On 13 November 2017, Karen and I lost our good friend Bobby Doerr in his one hundredth year on this earth.25 The Doerr family lost its patriarch. Red Sox Nation lost its “Silent Captain.” The Hall of Fame lost its oldest living member, and the baseball world lost one of its great players and ambassadors. I consider it a blessing and a privilege to have known Bobby Doerr and to have become his friend and fishing partner at the end of his ninth decade of life. I ended my 2005 article by saying, “Williams and Doerr were the heroes of our childhood and remain the objects of our fascination today.”26 It is still true.

A celebration of Bobby Doerr’s life was held on 13 January 2018 at the First Baptist Church of Eugene. Bobby’s longtime friend Tom Ripp shared stories. Great-nephew Craig Shugert offered a heartfelt, emotional eulogy, and Pastor Ted Slaeker reflected on Bobby’s Christian walk, beliefs, and outlook on life. At the end of the service, we all sang “Take Me Out to the Ball Game.” Then, at the reception, in personalized Bobby Doerr Red Sox caps, we ate hot dogs and Cracker Jack. It was perfect.

The author pays his respects to his departed friend at Bobby Doerr’s gravesite on 13 January 2018. Photo by Karen C. Feldenzer.


I am very grateful for the help and friendship of Don Doerr, Bobby’s son, who corrected the draft and confirmed many facts. Thanks to Ernie Rutledge of Illahe Lodge for reading and reviewing historical events with me. We spent many great hours on the Rogue together. Lastly, I thank Karen, my wife of forty years, who shared these treasured moments with Bobby Doerr. She is responsible for capturing so many of those moments photographically. She is absolutely my favorite nonfishing person to go on a fishing trip with.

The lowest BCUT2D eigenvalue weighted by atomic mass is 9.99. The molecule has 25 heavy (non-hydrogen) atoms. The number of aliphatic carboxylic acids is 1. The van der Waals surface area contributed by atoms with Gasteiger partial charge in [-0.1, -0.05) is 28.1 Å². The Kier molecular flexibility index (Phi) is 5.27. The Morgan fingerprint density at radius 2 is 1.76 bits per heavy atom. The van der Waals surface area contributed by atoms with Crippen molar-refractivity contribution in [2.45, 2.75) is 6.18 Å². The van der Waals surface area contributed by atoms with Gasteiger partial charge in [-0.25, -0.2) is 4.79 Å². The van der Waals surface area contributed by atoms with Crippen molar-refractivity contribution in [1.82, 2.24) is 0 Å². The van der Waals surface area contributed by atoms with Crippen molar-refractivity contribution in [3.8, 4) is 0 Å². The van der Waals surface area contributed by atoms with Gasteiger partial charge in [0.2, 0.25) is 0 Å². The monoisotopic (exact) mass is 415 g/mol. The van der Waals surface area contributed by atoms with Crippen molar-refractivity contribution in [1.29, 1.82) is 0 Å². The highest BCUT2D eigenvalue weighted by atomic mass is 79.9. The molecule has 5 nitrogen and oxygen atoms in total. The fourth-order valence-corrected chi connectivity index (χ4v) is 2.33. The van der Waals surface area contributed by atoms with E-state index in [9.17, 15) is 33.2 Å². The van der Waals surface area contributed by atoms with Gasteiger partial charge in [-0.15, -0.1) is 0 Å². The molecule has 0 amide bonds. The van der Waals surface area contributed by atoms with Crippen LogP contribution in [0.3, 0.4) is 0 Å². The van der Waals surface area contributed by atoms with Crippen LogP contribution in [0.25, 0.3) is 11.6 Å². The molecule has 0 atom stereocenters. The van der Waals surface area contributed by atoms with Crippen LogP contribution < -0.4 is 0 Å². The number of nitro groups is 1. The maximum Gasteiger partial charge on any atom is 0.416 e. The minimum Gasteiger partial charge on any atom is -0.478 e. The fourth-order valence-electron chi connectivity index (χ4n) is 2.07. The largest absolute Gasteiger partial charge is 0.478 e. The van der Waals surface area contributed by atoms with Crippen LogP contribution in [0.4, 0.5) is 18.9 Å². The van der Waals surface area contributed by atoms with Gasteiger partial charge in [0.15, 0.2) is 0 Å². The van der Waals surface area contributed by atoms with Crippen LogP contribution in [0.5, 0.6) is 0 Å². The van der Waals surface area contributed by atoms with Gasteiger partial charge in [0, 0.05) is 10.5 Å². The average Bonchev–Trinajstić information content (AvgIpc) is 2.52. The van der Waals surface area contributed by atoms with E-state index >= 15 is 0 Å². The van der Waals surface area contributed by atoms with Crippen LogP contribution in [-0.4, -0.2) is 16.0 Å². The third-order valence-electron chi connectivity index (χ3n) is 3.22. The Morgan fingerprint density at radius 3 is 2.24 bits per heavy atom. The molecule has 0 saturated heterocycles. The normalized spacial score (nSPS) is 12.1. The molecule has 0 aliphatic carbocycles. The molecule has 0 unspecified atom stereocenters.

This article first appeared in the Spring 2018 (Vol. 44, No. 2) issue of the American Fly Fisher.


  1. John A. Feldenzer, “Of Baseball and Bamboo: Bobby Doerr, Ted Williams, and the Paul H. Young Rod Company,” The American Fly Fisher (Fall 2005, vol. 31, no. 4), 2–13.
  2. M. J. Keane, Classic Rods & Tackle, Inc., rod #57 (catalog #88, 2004), 9.
  3. Keane’s poetic catalog description of the Doerr rod: “[B]uilt by Paul Young himself with 2 different weight orig. tips one being 5.6 oz. for #7 line & the other format w/the heavier tip, where the rod weighs 5.73 oz. is for #8 line; this rod is extremely attractive in every way, has oxidized Super-Z ferrules & unique rich dk brown wraps w/a distinct burgundy tint, tungsten guides, fabulously darkly flamed exquisite shafts w/fine orig. varnish, 2×2 node placement, Wells grip w/perfect corks and cork SL seat, which has 95%–98% blk finish on fittings; sold by company on 10/31/1955—according to my orig. records, orig. owner’s name on shaft, size 17 ferrule. These rods are very scarce, this specimen appears 99% new unfished & has the most sophisticated of all the Young improvements in this one beautiful rod. $2000.”